Disability insurance expert, Matthew Tassey, past chairman of the Life and Health Insurance Foundation for Education, Portland, ME, stresses the importance of examining the financial strength of the insurance company, the nature of products on the shelf as well as finding a knowledgeable wholesaler. “It is a different sale than a life insurance sale,” he says. “Coverage is limited to 60 percent of a person’s income. It is based on a person’s age, occupation and ability to work,”

There are several factors to consider when evaluating disability insurance policies for clients. For one thing, if a client obtains coverage via an employer, typically, the coverage is not portable. Also, taxes are owed on any disability income. By contrast, individual disability coverage is purchased with pretax dollars so disability income is not taxed.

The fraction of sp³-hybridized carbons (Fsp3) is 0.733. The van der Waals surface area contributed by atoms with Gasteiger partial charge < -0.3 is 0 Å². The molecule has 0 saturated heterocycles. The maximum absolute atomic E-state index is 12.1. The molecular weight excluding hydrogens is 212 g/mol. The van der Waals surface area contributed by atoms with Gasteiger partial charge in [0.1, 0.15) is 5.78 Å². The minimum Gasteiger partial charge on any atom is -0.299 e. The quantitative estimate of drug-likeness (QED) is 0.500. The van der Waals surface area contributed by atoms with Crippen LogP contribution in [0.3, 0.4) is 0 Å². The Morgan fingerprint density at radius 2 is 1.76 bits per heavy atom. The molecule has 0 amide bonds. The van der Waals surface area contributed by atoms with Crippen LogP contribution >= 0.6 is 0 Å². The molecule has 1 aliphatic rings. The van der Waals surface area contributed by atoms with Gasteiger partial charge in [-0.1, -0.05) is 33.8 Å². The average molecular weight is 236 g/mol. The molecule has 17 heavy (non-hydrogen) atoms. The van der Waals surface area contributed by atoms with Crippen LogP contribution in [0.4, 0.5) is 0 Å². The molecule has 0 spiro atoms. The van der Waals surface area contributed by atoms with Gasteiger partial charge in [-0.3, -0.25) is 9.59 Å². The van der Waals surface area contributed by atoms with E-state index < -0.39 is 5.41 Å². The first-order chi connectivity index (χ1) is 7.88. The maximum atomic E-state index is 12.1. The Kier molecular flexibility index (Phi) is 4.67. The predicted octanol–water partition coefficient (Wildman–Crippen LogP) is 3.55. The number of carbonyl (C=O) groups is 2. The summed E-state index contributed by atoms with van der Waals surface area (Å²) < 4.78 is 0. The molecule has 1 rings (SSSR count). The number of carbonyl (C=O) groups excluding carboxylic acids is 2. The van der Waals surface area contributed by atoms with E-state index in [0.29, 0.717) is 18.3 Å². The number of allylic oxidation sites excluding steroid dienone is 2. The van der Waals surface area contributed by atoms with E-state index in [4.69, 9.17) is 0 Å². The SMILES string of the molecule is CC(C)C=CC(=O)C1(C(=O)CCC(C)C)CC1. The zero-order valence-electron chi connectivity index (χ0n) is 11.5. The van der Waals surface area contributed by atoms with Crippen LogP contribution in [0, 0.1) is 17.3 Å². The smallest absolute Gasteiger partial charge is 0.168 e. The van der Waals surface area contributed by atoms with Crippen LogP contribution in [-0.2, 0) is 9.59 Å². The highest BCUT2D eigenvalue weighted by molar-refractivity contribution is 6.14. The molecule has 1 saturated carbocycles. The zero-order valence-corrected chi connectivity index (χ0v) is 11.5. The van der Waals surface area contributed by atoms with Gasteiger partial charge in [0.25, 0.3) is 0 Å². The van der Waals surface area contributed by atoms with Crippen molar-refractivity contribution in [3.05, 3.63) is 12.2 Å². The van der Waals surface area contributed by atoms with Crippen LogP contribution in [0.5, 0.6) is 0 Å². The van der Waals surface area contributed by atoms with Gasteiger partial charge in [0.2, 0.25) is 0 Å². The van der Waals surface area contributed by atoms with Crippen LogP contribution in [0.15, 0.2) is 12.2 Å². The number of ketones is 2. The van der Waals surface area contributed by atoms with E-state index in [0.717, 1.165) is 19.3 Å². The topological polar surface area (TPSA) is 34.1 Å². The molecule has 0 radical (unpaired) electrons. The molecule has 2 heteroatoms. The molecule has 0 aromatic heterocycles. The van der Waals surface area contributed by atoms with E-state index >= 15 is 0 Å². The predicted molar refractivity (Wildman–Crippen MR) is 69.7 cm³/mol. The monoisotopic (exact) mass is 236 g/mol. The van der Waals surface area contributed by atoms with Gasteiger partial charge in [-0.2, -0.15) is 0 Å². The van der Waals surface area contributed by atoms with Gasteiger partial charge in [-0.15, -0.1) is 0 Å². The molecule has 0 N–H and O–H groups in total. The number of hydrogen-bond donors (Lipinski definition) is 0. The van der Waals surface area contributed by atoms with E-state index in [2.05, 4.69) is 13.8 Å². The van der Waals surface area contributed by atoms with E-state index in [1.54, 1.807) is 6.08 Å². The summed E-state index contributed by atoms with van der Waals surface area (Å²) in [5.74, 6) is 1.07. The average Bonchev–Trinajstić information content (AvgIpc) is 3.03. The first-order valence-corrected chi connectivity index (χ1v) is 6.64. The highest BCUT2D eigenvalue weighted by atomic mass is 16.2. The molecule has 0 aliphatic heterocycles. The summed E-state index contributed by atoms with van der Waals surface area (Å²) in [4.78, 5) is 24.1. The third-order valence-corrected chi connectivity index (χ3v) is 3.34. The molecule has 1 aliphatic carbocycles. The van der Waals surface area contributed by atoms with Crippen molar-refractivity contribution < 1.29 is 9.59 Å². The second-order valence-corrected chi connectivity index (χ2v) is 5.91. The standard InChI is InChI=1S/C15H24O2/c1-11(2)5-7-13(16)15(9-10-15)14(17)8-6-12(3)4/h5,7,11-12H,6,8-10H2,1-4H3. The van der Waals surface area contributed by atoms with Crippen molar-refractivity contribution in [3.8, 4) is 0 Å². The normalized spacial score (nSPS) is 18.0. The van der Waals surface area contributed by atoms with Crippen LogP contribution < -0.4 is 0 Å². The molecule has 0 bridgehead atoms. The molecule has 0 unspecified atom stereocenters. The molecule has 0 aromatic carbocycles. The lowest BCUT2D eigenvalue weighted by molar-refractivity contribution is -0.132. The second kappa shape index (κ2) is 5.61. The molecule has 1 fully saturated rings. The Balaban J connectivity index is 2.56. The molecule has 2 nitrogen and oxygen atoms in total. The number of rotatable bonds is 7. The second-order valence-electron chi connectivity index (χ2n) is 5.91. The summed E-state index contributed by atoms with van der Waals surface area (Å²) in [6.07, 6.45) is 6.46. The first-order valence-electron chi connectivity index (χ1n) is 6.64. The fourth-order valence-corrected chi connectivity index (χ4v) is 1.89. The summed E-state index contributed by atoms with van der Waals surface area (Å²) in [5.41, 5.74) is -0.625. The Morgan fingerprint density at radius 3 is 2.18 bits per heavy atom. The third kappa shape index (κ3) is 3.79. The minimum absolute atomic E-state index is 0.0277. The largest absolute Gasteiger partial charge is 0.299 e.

Other points to consider:
· Disability insurance typically covers 40 percent to 60 percent of individual’s earnings at the time of purchase. Coverage ranges from five years to age 65.
· Policyholders have a choice of waiting 30 days, 90 days or six months after a disability to receive income protection. Premiums differ accordingly.
· Some policies pay if a policyholder is unable to perform duties of his or her own occupation. Others pay only if the policyholder can’t work at any occupation for which he or she is reasonably qualified. Some polices only cover disability for an accident--not illness.
· Evaluate whether a policy covers a total or partial disability.
· Determine if a policy offers “residual benefits,” which lets a policyholder collect partial benefits if the disability limits work to part-time.
· Determine if the policy offers inflation protection so benefits will increase over time.
· Analyze whether it’s best to get guaranteed renewable or non-cancelable coverage.

TAGS: Research